Forums - Politics Discussion - FCC is trying to end net neutrality. This is what it can look like.

"In Portugal, with no net neutrality, internet providers are starting to split the net into packages."

Same thing in New Zealand, except specifically for mobile internet. For now...



"The Federal Communications Commission released a plan on Tuesday to dismantle landmark regulations that ensure equal access to the internet, clearing the way for internet service companies to charge users more to see certain content and to curb access to some websites.

The proposal, made by the F.C.C. chairman, Ajit Pai, is a sweeping repeal of rules put in place by the Obama administration. The rules prohibit high-speed internet service providers, or I.S.P.s, from stopping or slowing down the delivery of websites. They also prevent the companies from charging customers extra fees for high-quality streaming and other services."
https://www.nytimes.com/2017/11/21/technology/fcc-net-neutrality.html

Here are some scenarios that can become reality in the US as a result of this:




More on Ro Khanna's twitter: https://twitter.com/RoKhanna

Ajit Pai made sure to mention that the regulations they are trying to tear down were placed by Obama, to make sure that people who dislike Obama will blindly support it, not realizing they're screwing themselves over.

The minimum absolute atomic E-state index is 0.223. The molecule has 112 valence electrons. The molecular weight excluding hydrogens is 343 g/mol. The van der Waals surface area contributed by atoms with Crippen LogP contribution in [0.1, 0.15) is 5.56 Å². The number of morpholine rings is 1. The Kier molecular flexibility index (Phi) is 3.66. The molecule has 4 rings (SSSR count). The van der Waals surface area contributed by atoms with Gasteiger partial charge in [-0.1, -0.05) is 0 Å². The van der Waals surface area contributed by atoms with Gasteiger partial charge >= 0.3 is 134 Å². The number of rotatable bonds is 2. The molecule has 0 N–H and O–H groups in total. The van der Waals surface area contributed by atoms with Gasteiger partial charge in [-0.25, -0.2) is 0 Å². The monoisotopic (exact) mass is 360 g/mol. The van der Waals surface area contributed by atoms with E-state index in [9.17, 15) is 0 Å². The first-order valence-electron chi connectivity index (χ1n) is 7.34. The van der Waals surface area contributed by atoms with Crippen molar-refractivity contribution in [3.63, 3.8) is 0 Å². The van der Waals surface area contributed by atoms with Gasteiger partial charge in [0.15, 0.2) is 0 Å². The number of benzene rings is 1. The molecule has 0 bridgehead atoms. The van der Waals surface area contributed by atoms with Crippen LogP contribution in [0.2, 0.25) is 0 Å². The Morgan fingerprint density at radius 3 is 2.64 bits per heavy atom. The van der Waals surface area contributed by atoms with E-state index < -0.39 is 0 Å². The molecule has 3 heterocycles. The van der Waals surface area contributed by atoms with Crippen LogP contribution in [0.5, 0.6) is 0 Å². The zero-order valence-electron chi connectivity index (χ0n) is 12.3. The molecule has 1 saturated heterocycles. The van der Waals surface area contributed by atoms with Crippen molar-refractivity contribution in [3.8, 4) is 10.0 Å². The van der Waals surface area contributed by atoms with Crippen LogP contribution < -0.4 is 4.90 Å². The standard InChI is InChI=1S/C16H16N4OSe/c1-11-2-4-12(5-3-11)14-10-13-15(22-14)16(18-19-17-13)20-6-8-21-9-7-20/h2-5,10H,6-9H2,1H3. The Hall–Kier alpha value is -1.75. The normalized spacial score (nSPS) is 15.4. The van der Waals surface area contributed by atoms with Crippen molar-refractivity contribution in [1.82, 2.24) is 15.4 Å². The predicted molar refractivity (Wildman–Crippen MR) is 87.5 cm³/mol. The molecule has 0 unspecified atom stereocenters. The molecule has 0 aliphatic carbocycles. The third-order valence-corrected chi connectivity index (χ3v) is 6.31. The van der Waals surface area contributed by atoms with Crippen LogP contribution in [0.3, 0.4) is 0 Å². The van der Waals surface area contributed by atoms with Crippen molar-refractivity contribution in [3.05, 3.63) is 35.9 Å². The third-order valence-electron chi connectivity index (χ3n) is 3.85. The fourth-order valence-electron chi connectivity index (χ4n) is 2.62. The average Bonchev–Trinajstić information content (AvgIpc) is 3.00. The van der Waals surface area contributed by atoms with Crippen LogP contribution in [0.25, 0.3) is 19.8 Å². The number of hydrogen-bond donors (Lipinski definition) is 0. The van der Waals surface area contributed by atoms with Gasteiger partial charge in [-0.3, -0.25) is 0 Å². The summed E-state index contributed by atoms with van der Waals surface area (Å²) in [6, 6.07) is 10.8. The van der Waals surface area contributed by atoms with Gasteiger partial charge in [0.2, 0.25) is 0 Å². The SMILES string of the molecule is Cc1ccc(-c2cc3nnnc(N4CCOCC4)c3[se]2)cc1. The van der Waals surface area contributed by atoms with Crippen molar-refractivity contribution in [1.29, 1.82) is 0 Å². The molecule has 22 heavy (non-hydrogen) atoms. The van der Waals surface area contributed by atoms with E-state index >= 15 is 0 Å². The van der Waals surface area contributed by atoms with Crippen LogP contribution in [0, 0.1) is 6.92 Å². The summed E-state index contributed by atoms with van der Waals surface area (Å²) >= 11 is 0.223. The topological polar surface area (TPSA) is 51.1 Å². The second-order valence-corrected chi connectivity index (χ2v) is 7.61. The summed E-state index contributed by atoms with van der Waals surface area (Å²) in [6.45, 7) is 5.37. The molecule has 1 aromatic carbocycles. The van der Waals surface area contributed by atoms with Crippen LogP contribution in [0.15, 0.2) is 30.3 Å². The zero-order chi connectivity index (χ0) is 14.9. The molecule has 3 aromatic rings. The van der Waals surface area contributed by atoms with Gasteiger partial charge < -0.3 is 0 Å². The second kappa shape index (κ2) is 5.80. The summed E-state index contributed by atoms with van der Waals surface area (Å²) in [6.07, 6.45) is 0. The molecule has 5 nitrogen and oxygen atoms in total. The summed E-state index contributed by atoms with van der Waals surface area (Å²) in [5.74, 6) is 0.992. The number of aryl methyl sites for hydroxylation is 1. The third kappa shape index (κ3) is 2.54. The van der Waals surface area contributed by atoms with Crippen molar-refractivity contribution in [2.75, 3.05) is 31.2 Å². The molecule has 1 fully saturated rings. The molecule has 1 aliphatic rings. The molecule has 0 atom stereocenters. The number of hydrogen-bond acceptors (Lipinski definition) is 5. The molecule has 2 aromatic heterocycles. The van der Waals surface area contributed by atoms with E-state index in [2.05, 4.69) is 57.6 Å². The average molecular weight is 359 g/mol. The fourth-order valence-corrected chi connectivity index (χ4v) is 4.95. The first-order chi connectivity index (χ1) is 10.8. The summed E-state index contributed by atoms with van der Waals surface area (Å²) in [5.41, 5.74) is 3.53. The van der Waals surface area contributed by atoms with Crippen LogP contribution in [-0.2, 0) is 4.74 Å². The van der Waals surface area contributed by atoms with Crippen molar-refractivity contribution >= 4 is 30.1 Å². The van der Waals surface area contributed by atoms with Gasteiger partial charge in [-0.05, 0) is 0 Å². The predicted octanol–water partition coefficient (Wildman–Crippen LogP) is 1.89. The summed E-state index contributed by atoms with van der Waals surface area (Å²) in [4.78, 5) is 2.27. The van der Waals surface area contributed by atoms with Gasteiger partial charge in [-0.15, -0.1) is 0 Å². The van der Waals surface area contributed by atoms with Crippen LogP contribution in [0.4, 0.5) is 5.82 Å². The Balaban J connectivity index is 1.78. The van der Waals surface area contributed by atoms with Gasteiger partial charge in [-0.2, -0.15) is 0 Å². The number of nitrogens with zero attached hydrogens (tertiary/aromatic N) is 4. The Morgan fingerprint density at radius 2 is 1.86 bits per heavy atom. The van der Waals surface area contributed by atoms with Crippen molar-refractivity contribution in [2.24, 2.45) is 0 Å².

If you don't understand what net neutrality is, I suggest this very informative video:


https://www.youtube.com/watch?v=92vuuZt7wak

Last edited by Hiku - on 22 November 2017

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So, those plans only include specific sites, right? That'd cut out so many sites and monopolize the market. Take VGC for example: how would we access it?



Whose fucking idea is this? Don't we have more pressing issues to worry about? Especially in the US?



VGPolyglot said:
So, those plans only include specific sites, right? That'd cut out so many sites and monopolize the market. Take VGC for example: how would we access it?

Basically, the Obama administration put in regulations that prohibit internet providers from slowing down, or flat out stopping, access to specific sites. They have to treat every site neutral.
What the FCC wants to do is tear this down, so that internet providers can for example, slow down the streaming service of Netflix to the point where no one will want to use it anymore, and opt for the streaming service of a competitor that the internet provider owns. Or one that bribes them the most money. HBO could for example pay an internet providers to slow down Netflix, or even prevent access to it.

In the USA this is especially problematic because they only have a few relevant internet providers, who bought up all the competition. So they can essentially do what they want in this case because they have a monopoly. Sites will be forced to pay the telecom companies money, or become slowed down or inaccessible at worst.
And coming up with the money is of course harder for smaller sites.

Last edited by Hiku - on 21 November 2017

This is dumb as shit, I hope we don't see this sort of thing in the UK o.O



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This is so disgusting, just another way to try and control the masses



Ljink96 said: